Why Now Is the Time for Young People to Invest

January 12, 2023

2022 was a bloody year for stocks and bonds, with the following returns, including all dividends: 

 

The balanced portfolio failed miserably as volatility soared. In fact, it was the worst year in the history of the bond market, according to Edward F. McQuarrie, professor emeritus at the Leavey School of Business at Santa Clara University.  

The star performing asset class was cash. Even cash at the big bank earning zero did better. But with pain comes opportunity, especially for the younger investor with a long investment horizon. Here’s why it’s critical for younger people to invest more now. 

  1. Stocks and bonds are on sale. That is an obvious reason, though it sure doesn’t feel like we should be lining up to buy. I don’t know how financial markets will perform this year, but I do know they are priced lower than going into 2022. Though we feel it’s safer to buy after a long bull market, this just isn’t the case.  
  2. Best to learn about the pain of losing money earlier in life. Losing money hurts. In fact, Daniel Kahneman won the Nobel Prize for his work on prospect theory, which shows we get roughly twice as much pain from losing a dollar as pleasure from gaining a dollar. But when I lose 15% of my portfolio, it hurts so much more than when my 25-year-old son loses the same percentage. That’s because most of his net worth is in human capital (years of earning), while most of mine is in investment capital. So starting early helps one get used to market volatility to stay the course.  
  3. Harness the two most powerful forces in the universe—compounding and inertia. It is said that Albert Einstein called the power of compounding the most powerful force in the universe. While that may not be true, it is very powerful. Capitalism works in the long run. My son built his first portfolio when he was eight years old in what is now called the Second Grader Portfolio, comprising only the three funds mentioned earlier, and compounding has been good to him. In addition, putting money away to invest can not only become a good habit, it can harness the power of inertia that can carry though one’s entire working years. The inertia of living below his means and contributing the maximum to his 401(k) will likely continue for decades. 
  4. Costs have never been lower. My first stock purchase when I was a kid had a 5% commission, and mutual funds were outrageously expensive. Today there are broad exchange-traded funds to purchase with expense ratios close to zero. The annual expense ratios of the three ETFs above vary from 0.03% to 0.07% annually.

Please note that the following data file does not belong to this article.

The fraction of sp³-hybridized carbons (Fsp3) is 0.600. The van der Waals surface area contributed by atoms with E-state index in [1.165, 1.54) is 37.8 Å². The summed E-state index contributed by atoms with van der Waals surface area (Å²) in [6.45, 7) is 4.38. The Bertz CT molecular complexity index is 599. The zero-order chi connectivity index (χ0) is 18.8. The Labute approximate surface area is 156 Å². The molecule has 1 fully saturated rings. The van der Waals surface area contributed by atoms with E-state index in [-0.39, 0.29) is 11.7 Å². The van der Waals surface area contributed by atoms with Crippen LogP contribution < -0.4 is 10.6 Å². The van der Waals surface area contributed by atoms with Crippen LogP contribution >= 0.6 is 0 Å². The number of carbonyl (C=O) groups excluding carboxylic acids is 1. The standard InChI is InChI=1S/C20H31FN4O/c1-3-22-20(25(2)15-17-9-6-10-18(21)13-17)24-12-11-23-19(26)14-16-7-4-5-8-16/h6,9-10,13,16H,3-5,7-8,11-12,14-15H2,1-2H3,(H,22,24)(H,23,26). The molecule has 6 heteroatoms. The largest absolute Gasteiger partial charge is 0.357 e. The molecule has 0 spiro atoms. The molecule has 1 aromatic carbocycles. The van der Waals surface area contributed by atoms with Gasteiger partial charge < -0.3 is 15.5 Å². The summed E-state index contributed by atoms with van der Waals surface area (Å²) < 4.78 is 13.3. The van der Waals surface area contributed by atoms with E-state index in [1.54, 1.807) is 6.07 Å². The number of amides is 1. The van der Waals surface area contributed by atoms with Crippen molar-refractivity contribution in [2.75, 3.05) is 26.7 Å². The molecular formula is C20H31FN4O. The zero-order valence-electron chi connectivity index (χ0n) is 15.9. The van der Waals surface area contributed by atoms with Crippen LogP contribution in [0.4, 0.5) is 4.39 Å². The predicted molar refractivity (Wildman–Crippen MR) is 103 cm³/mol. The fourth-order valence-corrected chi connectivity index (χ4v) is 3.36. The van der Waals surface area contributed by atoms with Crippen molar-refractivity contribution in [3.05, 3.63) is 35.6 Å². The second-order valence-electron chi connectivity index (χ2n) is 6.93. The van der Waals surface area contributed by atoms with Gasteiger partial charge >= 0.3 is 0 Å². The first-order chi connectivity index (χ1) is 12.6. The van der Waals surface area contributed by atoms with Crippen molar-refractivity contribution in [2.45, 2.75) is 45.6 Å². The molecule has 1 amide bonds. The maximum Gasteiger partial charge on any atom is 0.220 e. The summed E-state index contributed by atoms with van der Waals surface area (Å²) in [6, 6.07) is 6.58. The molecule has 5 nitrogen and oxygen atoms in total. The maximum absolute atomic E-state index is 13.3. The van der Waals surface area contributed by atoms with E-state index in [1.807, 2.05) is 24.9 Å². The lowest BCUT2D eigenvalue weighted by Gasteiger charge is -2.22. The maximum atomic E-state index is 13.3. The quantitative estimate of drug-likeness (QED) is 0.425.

5. Build simplicity and tax efficiency. I’ve made more than a few investing mistakes in my lifetime. In addition, these low-cost and broad ETFs didn’t exist when I was young. It was either individual stocks with greater risk or expensive mutual funds. So getting out of my mistakes is costly from a tax –perspective, and my own portfolio is far more complex than I’d like it to be. I’d have to pay huge amounts of capital gains tax to get out of all of my investment mistakes. On the other hand, young people investing now can build a simple and tax-efficient portfolio like my son did. These index ETFs are tax –efficient, as they generally do not distribute capital gains.  
  6. It’s never been this easy. Today one can get started in investing using fractional shares of ETFs with as little as a few dollars. One can do it electronically and set up automatic withdrawals from a bank account.  

 

It's quite human to want to leave one’s nest egg in cash, but that is the one asset class nearly guaranteed to lose spending power to inflation.

Investing should be simple and about as exciting as watching paint dry. But seeing the next egg build up over long periods of time can be quite exciting, as it offers opportunities to pursue passions later in life.  

If you are young, I encourage you to start now, or if you have already started, stay the course. Never miss out on an employee match to a 401(k). If you are older and hopefully already reaping the benefits of your own nest egg, encourage the younger people in your life to invest today. 

 

Allan Roth is the founder of Wealth Logic LLC, an hourly based financial planning firm. He is required by law to note that his columns are not meant as specific investment advice. Roth also writes for Barrons, AARP, Advisor Perspectives and Financial Planning magazine. You can reach him at [email protected], or follow him on Twitter at Allan Roth (@Dull_Investing) · Twitter.   

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